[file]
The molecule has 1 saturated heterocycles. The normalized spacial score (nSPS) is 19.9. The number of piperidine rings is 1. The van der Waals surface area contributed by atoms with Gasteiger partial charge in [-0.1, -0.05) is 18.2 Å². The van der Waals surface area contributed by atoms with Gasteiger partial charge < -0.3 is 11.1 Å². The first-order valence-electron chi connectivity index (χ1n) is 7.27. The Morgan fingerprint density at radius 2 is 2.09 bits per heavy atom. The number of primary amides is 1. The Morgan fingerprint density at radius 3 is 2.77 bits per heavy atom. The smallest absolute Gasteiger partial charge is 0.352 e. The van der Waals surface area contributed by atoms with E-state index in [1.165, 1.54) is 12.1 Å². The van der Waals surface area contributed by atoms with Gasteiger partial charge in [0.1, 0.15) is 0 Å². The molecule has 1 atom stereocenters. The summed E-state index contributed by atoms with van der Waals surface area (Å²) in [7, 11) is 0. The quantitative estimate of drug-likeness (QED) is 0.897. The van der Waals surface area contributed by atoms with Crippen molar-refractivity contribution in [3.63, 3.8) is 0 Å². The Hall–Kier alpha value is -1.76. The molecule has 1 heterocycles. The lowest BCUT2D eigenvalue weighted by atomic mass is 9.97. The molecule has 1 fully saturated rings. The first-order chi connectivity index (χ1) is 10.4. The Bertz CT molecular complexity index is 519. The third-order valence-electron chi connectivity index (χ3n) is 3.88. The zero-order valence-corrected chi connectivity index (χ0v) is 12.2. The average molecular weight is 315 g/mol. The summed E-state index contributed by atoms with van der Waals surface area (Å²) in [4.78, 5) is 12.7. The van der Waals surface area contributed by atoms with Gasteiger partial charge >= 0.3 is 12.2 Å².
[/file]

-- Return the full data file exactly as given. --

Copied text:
The molecule has 1 saturated heterocycles. The normalized spacial score (nSPS) is 19.9. The number of piperidine rings is 1. The van der Waals surface area contributed by atoms with Gasteiger partial charge in [-0.1, -0.05) is 18.2 Å². The van der Waals surface area contributed by atoms with Gasteiger partial charge < -0.3 is 11.1 Å². The first-order valence-electron chi connectivity index (χ1n) is 7.27. The Morgan fingerprint density at radius 2 is 2.09 bits per heavy atom. The number of primary amides is 1. The Morgan fingerprint density at radius 3 is 2.77 bits per heavy atom. The smallest absolute Gasteiger partial charge is 0.352 e. The van der Waals surface area contributed by atoms with E-state index in [1.165, 1.54) is 12.1 Å². The van der Waals surface area contributed by atoms with Gasteiger partial charge in [0.1, 0.15) is 0 Å². The molecule has 1 atom stereocenters. The summed E-state index contributed by atoms with van der Waals surface area (Å²) in [7, 11) is 0. The quantitative estimate of drug-likeness (QED) is 0.897. The van der Waals surface area contributed by atoms with Crippen molar-refractivity contribution in [3.63, 3.8) is 0 Å². The Hall–Kier alpha value is -1.76. The molecule has 1 heterocycles. The lowest BCUT2D eigenvalue weighted by atomic mass is 9.97. The molecule has 1 fully saturated rings. The first-order chi connectivity index (χ1) is 10.4. The Bertz CT molecular complexity index is 519. The third-order valence-electron chi connectivity index (χ3n) is 3.88. The zero-order valence-corrected chi connectivity index (χ0v) is 12.2. The average molecular weight is 315 g/mol. The summed E-state index contributed by atoms with van der Waals surface area (Å²) in [4.78, 5) is 12.7. The van der Waals surface area contributed by atoms with Gasteiger partial charge >= 0.3 is 12.2 Å².